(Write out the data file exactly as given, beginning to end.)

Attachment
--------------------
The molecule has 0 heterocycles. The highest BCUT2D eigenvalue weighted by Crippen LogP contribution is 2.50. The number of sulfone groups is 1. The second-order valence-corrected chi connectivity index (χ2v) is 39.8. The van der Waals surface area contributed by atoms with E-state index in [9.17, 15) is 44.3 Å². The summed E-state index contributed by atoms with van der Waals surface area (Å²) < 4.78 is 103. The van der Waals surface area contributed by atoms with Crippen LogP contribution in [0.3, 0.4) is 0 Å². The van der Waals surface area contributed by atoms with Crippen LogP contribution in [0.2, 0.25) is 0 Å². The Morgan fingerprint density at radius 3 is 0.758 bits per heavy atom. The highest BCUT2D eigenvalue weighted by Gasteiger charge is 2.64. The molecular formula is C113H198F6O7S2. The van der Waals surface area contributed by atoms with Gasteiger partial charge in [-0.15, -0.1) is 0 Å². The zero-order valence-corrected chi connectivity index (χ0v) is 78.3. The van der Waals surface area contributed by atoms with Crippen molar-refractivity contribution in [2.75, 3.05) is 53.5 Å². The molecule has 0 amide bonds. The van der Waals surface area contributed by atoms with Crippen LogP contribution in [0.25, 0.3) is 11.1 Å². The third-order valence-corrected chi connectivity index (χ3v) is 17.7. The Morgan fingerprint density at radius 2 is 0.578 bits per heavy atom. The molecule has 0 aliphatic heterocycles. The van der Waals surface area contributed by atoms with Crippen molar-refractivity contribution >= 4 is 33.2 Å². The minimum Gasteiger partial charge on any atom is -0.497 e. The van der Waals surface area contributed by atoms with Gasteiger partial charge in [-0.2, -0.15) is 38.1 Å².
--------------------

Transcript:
The molecule has 0 heterocycles. The highest BCUT2D eigenvalue weighted by Crippen LogP contribution is 2.50. The number of sulfone groups is 1. The second-order valence-corrected chi connectivity index (χ2v) is 39.8. The van der Waals surface area contributed by atoms with E-state index in [9.17, 15) is 44.3 Å². The summed E-state index contributed by atoms with van der Waals surface area (Å²) < 4.78 is 103. The van der Waals surface area contributed by atoms with Crippen LogP contribution in [0.3, 0.4) is 0 Å². The van der Waals surface area contributed by atoms with Crippen LogP contribution in [0.2, 0.25) is 0 Å². The Morgan fingerprint density at radius 3 is 0.758 bits per heavy atom. The highest BCUT2D eigenvalue weighted by Gasteiger charge is 2.64. The molecular formula is C113H198F6O7S2. The van der Waals surface area contributed by atoms with Gasteiger partial charge in [-0.15, -0.1) is 0 Å². The zero-order valence-corrected chi connectivity index (χ0v) is 78.3. The van der Waals surface area contributed by atoms with Crippen molar-refractivity contribution in [2.75, 3.05) is 53.5 Å². The molecule has 0 amide bonds. The van der Waals surface area contributed by atoms with Crippen LogP contribution in [0.25, 0.3) is 11.1 Å². The third-order valence-corrected chi connectivity index (χ3v) is 17.7. The Morgan fingerprint density at radius 2 is 0.578 bits per heavy atom. The molecule has 0 aliphatic heterocycles. The van der Waals surface area contributed by atoms with Crippen molar-refractivity contribution >= 4 is 33.2 Å². The minimum Gasteiger partial charge on any atom is -0.497 e. The van der Waals surface area contributed by atoms with Gasteiger partial charge in [-0.2, -0.15) is 38.1 Å².